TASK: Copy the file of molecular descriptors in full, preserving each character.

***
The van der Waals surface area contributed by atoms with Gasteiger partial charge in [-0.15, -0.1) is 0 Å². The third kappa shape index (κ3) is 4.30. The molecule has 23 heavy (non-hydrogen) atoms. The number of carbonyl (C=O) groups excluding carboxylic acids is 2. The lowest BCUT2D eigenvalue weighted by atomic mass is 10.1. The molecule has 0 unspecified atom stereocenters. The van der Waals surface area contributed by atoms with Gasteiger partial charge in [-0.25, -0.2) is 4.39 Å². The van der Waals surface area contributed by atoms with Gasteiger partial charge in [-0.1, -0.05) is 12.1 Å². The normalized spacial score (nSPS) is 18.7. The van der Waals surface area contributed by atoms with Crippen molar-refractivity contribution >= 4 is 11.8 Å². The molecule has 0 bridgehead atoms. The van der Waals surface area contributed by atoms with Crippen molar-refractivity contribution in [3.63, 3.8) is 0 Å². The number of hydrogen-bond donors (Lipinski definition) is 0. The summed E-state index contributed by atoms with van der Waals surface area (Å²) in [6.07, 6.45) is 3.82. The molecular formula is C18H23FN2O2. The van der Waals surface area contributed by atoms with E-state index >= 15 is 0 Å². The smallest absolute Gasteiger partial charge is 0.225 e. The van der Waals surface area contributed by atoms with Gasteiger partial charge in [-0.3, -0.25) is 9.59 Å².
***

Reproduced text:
The van der Waals surface area contributed by atoms with Gasteiger partial charge in [-0.15, -0.1) is 0 Å². The third kappa shape index (κ3) is 4.30. The molecule has 23 heavy (non-hydrogen) atoms. The number of carbonyl (C=O) groups excluding carboxylic acids is 2. The lowest BCUT2D eigenvalue weighted by atomic mass is 10.1. The molecule has 0 unspecified atom stereocenters. The van der Waals surface area contributed by atoms with Gasteiger partial charge in [-0.25, -0.2) is 4.39 Å². The van der Waals surface area contributed by atoms with Gasteiger partial charge in [-0.1, -0.05) is 12.1 Å². The normalized spacial score (nSPS) is 18.7. The van der Waals surface area contributed by atoms with Crippen molar-refractivity contribution >= 4 is 11.8 Å². The molecule has 0 bridgehead atoms. The van der Waals surface area contributed by atoms with Crippen molar-refractivity contribution in [3.63, 3.8) is 0 Å². The number of hydrogen-bond donors (Lipinski definition) is 0. The summed E-state index contributed by atoms with van der Waals surface area (Å²) in [6.07, 6.45) is 3.82. The molecular formula is C18H23FN2O2. The van der Waals surface area contributed by atoms with E-state index >= 15 is 0 Å². The smallest absolute Gasteiger partial charge is 0.225 e. The van der Waals surface area contributed by atoms with Gasteiger partial charge in [-0.3, -0.25) is 9.59 Å².